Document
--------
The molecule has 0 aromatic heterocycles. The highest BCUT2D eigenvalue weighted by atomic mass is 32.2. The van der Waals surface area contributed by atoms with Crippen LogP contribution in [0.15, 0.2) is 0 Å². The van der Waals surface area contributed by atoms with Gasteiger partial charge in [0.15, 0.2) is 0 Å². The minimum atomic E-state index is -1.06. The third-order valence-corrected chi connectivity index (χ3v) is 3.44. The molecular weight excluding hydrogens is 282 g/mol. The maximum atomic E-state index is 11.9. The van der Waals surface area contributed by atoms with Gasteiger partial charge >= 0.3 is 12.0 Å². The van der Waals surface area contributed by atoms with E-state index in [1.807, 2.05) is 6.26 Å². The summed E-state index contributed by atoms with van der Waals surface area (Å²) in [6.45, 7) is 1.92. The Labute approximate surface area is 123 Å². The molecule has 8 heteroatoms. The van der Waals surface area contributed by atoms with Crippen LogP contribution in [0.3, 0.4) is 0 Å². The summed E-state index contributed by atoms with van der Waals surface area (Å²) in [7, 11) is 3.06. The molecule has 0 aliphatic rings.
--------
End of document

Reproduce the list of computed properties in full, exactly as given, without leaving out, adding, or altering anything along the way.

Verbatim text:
The molecule has 0 aromatic heterocycles. The highest BCUT2D eigenvalue weighted by atomic mass is 32.2. The van der Waals surface area contributed by atoms with Crippen LogP contribution in [0.15, 0.2) is 0 Å². The van der Waals surface area contributed by atoms with Gasteiger partial charge in [0.15, 0.2) is 0 Å². The minimum atomic E-state index is -1.06. The third-order valence-corrected chi connectivity index (χ3v) is 3.44. The molecular weight excluding hydrogens is 282 g/mol. The maximum atomic E-state index is 11.9. The van der Waals surface area contributed by atoms with Gasteiger partial charge >= 0.3 is 12.0 Å². The van der Waals surface area contributed by atoms with E-state index in [1.807, 2.05) is 6.26 Å². The summed E-state index contributed by atoms with van der Waals surface area (Å²) in [6.45, 7) is 1.92. The Labute approximate surface area is 123 Å². The molecule has 8 heteroatoms. The van der Waals surface area contributed by atoms with Crippen LogP contribution in [0.3, 0.4) is 0 Å². The summed E-state index contributed by atoms with van der Waals surface area (Å²) in [7, 11) is 3.06. The molecule has 0 aliphatic rings.